The Duchess of Cornwall has made a special visit to a Wellington women's prison - much to the delight of its inmates.
Arohata Prison inmates welcomed Camilla with a kapa haka performance before she was led through the long prison hall past the holding cells to be shown some of the prison's rehabilitation initiatives.
Camilla is no stranger to life behind prison walls.
She is the Royal Patron for The Friends of Erlestoke Prison in Britain, which promotes and supports the rehabilitation of prisoners.
She has met prisoners taking part in literacy schemes and has inspected prison grounds and programmes.
At Arohata she was shown the prison's literacy programme and new online learning facilities. Students told the duchess they wanted to finish high school and go to university.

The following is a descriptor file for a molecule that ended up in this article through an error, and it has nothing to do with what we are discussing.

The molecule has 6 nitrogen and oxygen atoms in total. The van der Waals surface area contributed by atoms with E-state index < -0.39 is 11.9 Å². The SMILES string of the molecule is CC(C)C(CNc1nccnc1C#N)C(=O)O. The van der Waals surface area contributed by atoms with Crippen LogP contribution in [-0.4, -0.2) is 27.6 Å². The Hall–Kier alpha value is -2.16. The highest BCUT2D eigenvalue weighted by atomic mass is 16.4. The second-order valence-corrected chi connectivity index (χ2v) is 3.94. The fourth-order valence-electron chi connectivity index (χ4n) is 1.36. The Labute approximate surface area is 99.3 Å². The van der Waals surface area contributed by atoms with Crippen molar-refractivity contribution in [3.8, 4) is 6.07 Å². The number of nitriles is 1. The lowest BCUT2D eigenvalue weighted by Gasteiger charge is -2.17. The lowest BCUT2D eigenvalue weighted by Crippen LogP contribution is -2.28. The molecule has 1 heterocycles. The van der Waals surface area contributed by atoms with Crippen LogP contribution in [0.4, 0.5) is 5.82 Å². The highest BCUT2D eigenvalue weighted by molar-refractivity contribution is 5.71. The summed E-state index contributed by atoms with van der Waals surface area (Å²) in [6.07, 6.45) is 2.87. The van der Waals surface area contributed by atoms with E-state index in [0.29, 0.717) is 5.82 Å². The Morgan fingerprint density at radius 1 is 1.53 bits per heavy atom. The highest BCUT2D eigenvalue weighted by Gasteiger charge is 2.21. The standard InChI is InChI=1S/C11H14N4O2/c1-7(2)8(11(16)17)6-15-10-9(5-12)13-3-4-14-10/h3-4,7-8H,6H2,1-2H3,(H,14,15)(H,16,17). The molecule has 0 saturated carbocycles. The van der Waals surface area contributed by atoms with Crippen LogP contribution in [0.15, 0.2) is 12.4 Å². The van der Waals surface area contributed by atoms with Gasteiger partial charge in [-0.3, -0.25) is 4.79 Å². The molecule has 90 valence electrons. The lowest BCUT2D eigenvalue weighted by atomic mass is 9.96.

Camilla's love of literature was evident as several prisoners from the creative writing course shared their work.
"I didn't bring my specs so you will have to read it for me," she said.
She then met with prisoners undertaking the drug and alcohol treatment programme - the only one for women prisoners in the country.
The Duchess showed genuine interest in how the programme was helping the women.
"How long have you been in the programme? What are your ambitions after leaving prison?" she asked prisoners.
"I want to return home a great mother to my kids," was one response.
Camilla was presented with a framed quilt handmade by prisoners and decorated with Kiwiana icons.
She was also piled high with handmade animal blankets to take with her to her next stop at the SPCA.
Department of Corrections deputy chief executive Christine Stevenson said it was an honour to have the Duchess pay a visit to Arohata Prison.
"The Duchess is a supporter of literature programmes within prisons and was very interested to see the programme in Arohata," Ms Stevenson said.
The women on the drug treatment programme shared their journey with the duchess, she said, and they were "beyond excited" to have a royal visitor.